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#MeToo is the Global War Cry Against Sexual Violence – But It's Problematic, Too

#MeToo is mobilising survivors to share their stories. And FYI: it was founded by a black woman

Trigger warning: this article discusses sexual violence and harassment 

‘Suggested by a friend: if all the women who have been sexually harassed or assaulted wrote “Me too” as a status, we might give people a sense of the magnitude of the problem. #MeToo.’ This is what actress Alyssa Milano tweeted, and the world answered.

The Atlantic reported that a spokesperson from Twitter confirmed the hashtag has been tweeted nearly half a million times. With over 20,000 re-tweets, 43,000 likes on Twitter and 12-million Facebook posts around the conversation, survivors are coming out in their thousands to share their stories. Among them are celeb voices, including Gabrielle Union and Lady Gaga.

Although Milano is credited as the founder of this movement, the grassroots activist Tarana Burke has been spearheading ‘Me Too’ for over a decade. So let’s start by giving credit where credit is due: you are amazing, Tarana – as are all those before us who have highlighted, spoken up about and campaign against sexual abuse and violence. But following the Weinstein rape and assault revelations – not to mention the sentencing of local muso Brickz for the rape of his niece – the #MeToo movement is having a necessary, viral moment on social media.

Thousands of women and those identifying within and outside the gender spectrum have confronted deep trauma to let the world know survivors deserve to be heard. In the wake of some disturbing responses to the Weinstein scandal – including The Big Bang Theory‘s Mayim Bialik’s misguided op-ed piece in the New York Times that implied what you wear could solicit a sexual attack (FYI it’s never the victim’s fault), the movement has spawned a narrative of solidarity and validation.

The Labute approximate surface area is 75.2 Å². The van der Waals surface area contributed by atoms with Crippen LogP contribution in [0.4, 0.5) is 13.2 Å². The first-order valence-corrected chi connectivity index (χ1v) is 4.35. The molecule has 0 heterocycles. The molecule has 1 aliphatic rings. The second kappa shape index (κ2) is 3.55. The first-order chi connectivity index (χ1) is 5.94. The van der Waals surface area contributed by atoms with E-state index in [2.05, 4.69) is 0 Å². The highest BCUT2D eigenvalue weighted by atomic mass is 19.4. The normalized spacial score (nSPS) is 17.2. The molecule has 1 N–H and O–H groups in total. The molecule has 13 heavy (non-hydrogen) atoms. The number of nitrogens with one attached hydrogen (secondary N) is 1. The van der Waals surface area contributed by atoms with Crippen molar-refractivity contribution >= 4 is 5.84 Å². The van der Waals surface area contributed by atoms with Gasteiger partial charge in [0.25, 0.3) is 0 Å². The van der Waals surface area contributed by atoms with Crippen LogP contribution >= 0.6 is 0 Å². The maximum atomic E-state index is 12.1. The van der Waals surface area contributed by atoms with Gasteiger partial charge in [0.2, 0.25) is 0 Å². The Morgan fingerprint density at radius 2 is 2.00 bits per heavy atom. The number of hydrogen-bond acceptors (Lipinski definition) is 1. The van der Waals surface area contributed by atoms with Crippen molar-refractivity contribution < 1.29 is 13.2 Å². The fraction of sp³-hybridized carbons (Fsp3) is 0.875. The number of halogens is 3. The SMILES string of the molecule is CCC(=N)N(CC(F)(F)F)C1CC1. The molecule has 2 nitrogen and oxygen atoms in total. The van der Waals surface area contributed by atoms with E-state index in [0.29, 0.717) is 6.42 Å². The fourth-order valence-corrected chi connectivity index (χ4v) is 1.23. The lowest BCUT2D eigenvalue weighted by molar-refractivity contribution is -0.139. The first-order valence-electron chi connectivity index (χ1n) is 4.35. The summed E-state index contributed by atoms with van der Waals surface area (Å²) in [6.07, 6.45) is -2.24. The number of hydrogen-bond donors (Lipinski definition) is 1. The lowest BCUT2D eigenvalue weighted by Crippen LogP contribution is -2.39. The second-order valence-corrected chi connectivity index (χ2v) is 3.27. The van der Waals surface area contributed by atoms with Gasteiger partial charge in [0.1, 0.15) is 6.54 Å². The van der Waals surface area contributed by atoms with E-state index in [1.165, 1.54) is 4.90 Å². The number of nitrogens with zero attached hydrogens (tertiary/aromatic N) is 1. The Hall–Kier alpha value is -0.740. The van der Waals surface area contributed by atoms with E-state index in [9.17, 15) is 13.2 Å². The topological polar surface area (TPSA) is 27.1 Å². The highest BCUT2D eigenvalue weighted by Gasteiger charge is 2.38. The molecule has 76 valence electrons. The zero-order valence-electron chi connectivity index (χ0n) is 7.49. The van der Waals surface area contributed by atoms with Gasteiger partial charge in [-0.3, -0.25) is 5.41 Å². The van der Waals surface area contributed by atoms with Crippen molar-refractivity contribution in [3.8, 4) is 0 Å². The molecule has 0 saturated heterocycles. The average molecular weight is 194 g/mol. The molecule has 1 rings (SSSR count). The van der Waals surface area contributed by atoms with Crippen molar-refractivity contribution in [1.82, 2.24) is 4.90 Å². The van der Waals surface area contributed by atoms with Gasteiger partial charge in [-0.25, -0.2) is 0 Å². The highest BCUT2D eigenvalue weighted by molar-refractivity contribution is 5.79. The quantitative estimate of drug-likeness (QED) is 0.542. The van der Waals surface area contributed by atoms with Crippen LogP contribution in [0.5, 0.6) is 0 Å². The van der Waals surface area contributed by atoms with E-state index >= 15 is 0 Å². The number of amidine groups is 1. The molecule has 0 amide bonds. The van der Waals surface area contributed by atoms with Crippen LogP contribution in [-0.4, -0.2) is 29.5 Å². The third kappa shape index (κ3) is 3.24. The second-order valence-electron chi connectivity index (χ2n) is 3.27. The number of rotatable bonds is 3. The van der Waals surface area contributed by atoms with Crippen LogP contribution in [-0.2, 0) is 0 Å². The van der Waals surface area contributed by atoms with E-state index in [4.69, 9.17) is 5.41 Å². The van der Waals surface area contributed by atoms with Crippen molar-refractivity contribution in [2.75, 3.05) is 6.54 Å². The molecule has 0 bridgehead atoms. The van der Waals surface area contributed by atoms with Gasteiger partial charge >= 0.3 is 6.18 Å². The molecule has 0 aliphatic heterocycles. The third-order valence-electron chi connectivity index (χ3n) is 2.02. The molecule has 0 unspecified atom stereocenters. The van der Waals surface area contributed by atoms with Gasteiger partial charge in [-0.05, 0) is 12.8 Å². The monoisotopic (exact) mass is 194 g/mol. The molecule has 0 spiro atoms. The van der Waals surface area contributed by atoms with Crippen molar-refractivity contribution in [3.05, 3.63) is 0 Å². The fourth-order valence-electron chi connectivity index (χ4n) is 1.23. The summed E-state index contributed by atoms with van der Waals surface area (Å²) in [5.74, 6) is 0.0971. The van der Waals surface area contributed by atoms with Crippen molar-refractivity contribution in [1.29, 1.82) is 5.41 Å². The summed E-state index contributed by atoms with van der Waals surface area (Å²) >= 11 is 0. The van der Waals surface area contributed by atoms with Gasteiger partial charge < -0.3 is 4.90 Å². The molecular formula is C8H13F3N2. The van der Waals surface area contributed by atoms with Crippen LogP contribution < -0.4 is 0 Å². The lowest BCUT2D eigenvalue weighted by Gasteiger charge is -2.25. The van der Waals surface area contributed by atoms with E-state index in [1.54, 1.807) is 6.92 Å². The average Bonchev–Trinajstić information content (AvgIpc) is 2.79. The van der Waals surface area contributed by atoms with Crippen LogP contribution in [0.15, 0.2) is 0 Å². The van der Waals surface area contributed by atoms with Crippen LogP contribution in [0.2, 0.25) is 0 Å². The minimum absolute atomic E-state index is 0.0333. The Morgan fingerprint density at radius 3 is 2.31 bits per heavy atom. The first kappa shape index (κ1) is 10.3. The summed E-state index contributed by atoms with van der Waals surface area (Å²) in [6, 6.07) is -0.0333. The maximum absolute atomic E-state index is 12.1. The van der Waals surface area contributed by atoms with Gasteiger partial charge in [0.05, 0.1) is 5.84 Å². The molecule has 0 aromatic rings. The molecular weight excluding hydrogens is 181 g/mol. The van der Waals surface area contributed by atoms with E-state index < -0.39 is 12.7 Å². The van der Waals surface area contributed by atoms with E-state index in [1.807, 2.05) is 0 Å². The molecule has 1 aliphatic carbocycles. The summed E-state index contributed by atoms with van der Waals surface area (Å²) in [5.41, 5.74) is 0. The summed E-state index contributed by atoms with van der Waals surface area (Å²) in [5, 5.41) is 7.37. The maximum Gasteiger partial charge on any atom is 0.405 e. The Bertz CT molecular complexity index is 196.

#MeToo is an important step in dismantling rape culture. Rape culture reinforces silence around the brutality of sexual abuse and normalises the acceptance of violence in any of its forms – from catcalling to intimidation to unsolicited touching. #MeToo is necessary because it allows for survivors to reclaim their pain through vocalising it, whatever form of sexual abuse or assault they’ve experienced.

But it’s important to remember that framing #MeToo in relation to bravery or as a prerequisite for validating your abuse has its own problems. Some people cannot and will not share their stories. And they shouldn’t have to. But they shouldn’t be erased as survivors. It’s a challenge many have questioned on Twitter in response to #MeToo:

We need to be careful that responsibility isn’t put on survivors to put their trauma on display for the public as a means of awareness. Survivors must never be made to create a spectacle of their pain in order to be heard or understood. It is not up to survivors to convince you that sexual abuse deserves your attention.

The #MeToo movement is cathartic for those in the position to tell their stories and as a way of acknowledging and highlighting the impact and horrifying prevalence of sexual violence. But let’s not forget the people who can’t put their trauma in words or who can’t let their hurt be shared – you matter, too.

Have you been affected by sexual abuse? These helplines can offer care, legal advice and counselling:

  • Rape Crisis: 021 447 9762
  • TEARS Foundation: *134*7355#
  • POWA: 083 765 1235

Read Harvey Weinstein Embodies Everything That’s Wrong with the Patriarchy

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